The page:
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To insert/delete a node with a particular value in DLL (doubly linked list) entire list need to be traversed to find the location hence these operations should be O(n).

If that's the case then how come STL list (most likely implemented using DLL) is able to provide these operations in constant time?

Thanks everyone for making it clear to me.

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3 Answers 3

up vote 7 down vote accepted

Insertion and deletion at a known position is O(1). However, finding that position is O(n), unless it is the head or tail of the list.

When we talk about insertion and deletion complexity, we generally assume we already know where that's going to occur.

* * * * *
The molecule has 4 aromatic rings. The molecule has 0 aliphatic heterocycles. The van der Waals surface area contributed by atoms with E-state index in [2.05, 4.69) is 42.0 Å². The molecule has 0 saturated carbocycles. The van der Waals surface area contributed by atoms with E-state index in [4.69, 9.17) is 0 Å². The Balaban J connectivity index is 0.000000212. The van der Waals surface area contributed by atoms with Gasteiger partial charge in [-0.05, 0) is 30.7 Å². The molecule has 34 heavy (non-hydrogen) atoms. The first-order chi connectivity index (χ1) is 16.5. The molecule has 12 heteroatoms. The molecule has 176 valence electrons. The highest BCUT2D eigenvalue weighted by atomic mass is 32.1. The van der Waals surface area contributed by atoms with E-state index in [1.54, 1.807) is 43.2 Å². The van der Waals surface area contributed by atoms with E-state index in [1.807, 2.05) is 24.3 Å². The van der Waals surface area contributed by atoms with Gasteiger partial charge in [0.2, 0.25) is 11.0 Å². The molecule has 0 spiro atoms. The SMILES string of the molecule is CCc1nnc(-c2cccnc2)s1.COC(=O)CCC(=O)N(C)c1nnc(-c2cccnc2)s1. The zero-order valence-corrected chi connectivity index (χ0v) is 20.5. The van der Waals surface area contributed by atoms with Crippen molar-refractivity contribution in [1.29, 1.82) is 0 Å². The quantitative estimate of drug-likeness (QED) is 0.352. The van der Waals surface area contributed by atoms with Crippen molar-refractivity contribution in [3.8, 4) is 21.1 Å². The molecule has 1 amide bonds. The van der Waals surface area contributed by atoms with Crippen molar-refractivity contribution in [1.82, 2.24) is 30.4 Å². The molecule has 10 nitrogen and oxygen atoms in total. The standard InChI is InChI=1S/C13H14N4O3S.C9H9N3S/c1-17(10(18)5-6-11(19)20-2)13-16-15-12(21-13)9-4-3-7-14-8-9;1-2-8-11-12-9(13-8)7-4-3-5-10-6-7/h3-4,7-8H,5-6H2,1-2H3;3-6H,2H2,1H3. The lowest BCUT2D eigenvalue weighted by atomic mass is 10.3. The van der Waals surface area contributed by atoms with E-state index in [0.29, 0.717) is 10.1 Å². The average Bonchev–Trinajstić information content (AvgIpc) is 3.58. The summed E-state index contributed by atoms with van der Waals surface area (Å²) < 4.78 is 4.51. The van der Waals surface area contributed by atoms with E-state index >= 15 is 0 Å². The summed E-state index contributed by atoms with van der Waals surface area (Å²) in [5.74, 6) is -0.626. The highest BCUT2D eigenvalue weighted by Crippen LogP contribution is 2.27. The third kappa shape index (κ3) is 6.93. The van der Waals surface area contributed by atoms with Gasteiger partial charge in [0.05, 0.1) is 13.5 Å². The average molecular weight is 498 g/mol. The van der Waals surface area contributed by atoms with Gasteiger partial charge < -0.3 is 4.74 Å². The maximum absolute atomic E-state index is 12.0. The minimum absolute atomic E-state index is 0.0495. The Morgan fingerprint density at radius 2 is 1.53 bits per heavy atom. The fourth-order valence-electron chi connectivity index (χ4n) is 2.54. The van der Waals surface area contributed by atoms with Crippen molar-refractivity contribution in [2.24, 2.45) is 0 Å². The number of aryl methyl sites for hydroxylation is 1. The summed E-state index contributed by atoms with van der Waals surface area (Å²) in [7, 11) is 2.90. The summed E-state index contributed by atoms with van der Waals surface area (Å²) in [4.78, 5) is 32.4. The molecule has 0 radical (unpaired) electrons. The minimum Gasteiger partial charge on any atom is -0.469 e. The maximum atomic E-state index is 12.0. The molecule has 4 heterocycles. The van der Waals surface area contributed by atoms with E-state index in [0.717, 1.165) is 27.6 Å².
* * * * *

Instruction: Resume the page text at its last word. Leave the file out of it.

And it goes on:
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+1 - unless it is the head or tail of the list. - It's also O(1) to find the second position in the list. And the third position.... –  Mark Byers Oct 10 '10 at 7:47
And by induction, it is O(1) to find position n in the list... heywaitaminute! :p –  Edmund Oct 10 '10 at 9:08

It's not. The STL methods take an iterator to the position where insertion is to happen, so strictly speaking, they ARE O(1), because you're giving them the position. You still have to find the position yourself in O(n) however.

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Deleting an arbitrary value (rather than a node) will indeed be O(n) as it will need to find the value. Deleting a node (i.e. when you start off knowing the node) is O(1).

Inserting based on the value - e.g. inserting in a sorted list - will be O(n). If you're inserting after or before an existing known node is O(1).

Inserting to the head or tail of the list will always be O(1) - because those are just special cases of the above.

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